Under this exercise, Bharti Airtel plans to merge its mobile, satellite TV ( DTH), and fixed-line & broadband telemedia business, which jointly account for about 90% of the company's revenues and the vast majority of its workforce, into a single entity.
The merger, ostensibly aimed at cutting costs and boosting efficiency at the country's biggest telecom operator at a time of falling profits, is expected to lead to big job losses, with estimates putting the number at more than 2,000.
Bharti's move could provide the trigger for similar action at rivals, many of whom are battling identical issues-debt burden, slowing growth and high marketing spends amid cut-price tariffs. Several Bharti executives and others familiar with the company's plans told ET that managers had been told to cut positions in their teams and that the merger would create large-scale redundancies.
"The estimate is that up to 25% of the 11,500 or so positions in the three verticals will be axed. The process has already started," said one company executive who has been asked to bring down the number of his direct reports. Another executive based out of Airtel's Delhi office said "the brunt of the merger will be felt across all levels", noting that each of the three business verticals has separate teams for sales, product, strategy, human resources and finance, all led by separate CEOs.
A third employee said: "Employees were being sounded out about the restructuring, which on completion could impact 20-30% of Airtel's 16,830 employees in the country, including in its enterprise business." The enterprise arm is Bharti Airtel's fourth business division, serving corporates and small & medium businesses and also responsible for its undersea cable offerings.
Bharti, in its response to specific queries sent by ET, confirmed the restructuring, but said it would have "minimal impact on people". "As and when any change is planned, the same will be done in the interest of all stakeholders and shared in an open and transparent manner."
Co unlikely to go for mass sackings
The company said it had pioneered what it called the "strategic outsourcing model", in which key functions such as networks, technology and customer services are managed not by the company, but by specialist vendors. "Such initiatives wherever and whenever appropriate will find favour at Bharti. Scale and agility backed by synergies and business efficiencies have been the hallmark of Bharti Airtel's growth story.
All these are an intrinsic part of our DNA and have always guided our growth strategy over time," it said. While large-scale job cuts were certain, the executives who spoke to ET said the company was unlikely to resort to mass sackings, and a vast majority of affected employees would be offered opportunities to work in the group's other businesses and in its Africa operations.
"Nobody will directly be asked to leave," one executive at the company's corporate office said, but added that the sheer discomfort in taking up some of the available options could result in scores of employees leaving the firm.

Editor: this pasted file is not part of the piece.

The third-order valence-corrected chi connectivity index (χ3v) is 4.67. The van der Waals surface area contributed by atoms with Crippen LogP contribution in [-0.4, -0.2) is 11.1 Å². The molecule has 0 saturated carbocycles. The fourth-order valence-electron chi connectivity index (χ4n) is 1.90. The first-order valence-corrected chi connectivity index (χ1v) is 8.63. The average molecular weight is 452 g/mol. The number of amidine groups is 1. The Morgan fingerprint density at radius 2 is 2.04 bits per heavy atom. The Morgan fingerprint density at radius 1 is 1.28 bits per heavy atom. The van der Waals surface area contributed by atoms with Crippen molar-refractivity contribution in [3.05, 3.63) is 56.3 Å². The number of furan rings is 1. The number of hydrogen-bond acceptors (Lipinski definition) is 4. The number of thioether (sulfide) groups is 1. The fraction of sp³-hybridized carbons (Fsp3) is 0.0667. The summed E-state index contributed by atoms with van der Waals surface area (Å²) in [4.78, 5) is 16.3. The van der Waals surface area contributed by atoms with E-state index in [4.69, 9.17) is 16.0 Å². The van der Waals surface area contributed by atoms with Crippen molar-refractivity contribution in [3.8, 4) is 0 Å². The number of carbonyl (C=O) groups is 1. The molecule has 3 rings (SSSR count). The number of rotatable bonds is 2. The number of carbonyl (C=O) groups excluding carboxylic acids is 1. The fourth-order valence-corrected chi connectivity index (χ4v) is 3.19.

Another Airtel executive, who did not want to be named, confirmed that employees affected by the merger would be offered opportunities to move to "similar functions within group companies that handle telecom infrastructure, agriculture, retail, value-added services as well as its mobile businesses in 16 African countries". Bharti is no stranger to shedding employees, having "outsourced" thousands of its employees in past years to vendors such as Ericsson, Alcatel-Lucent, Nokia Siemens and IBM.
Indeed, its outsourcing strategy, which helped it ramp up operations aggressively during its growth phase while keeping a tight grip on costs in a intensely competitive market with cut-price tariffs, has been acclaimed and adopted by telecom operators around the world.
The last such big transfer of employees happened in 2009-10 when Alcatel Lucent took on its rolls more than 4,000 employees from Bharti as part of a deal to manage its landline and fibre businesses. Analysts said the latest restructuring was necessary for Bharti.
"It is a defensive step to cut costs and increase profitability, margins and also sustain its revenue market share," said an analyst with a Mumbai-based brokerage house, requesting anonymity. The company, which has dominated India's mobile revolution for much of the last decade, has been of late struggling to repeat its performance of yesteryears.
India's mobile market, especially in cities, is saturated, with as many as nine operators in each telecom circle fighting for customers and, in the process, pushing down tariffs. Its big bet on next-generation 3G services, which have saddled it with large amounts of debt, is yet to pay off significantly while its ambitious foray into Africa is largely seen as a drag on its performance.
Last month, Bharti posted its fifth straight drop in quarterly profits, weighed down by the African operations. It was one of only three operators to have lost revenue market share in the last fiscal year, the other two being Reliance Communications and BSNL. While these three operators posted a more than 1% decline in revenue market share, others, notably Idea Cellular, Vodafone Essar, Aircel and Tata Teleservices, managed to increase their shares by 60-80 basis points.
These operators also enjoyed significant gains in their overall revenues last year-Aircel's mobile revenues for the year to end-March surged 36%' Tata Teleservices recorded a 22.2% jump; Idea Cellular's sales were up 19.4%; and Vodafone's sales rose 15%, data released by regulator TRAI showed. Bharti Airtel recorded a 7.2% increase in mobile services revenues, underperforming its rivals and also the wider market that grew at 12%.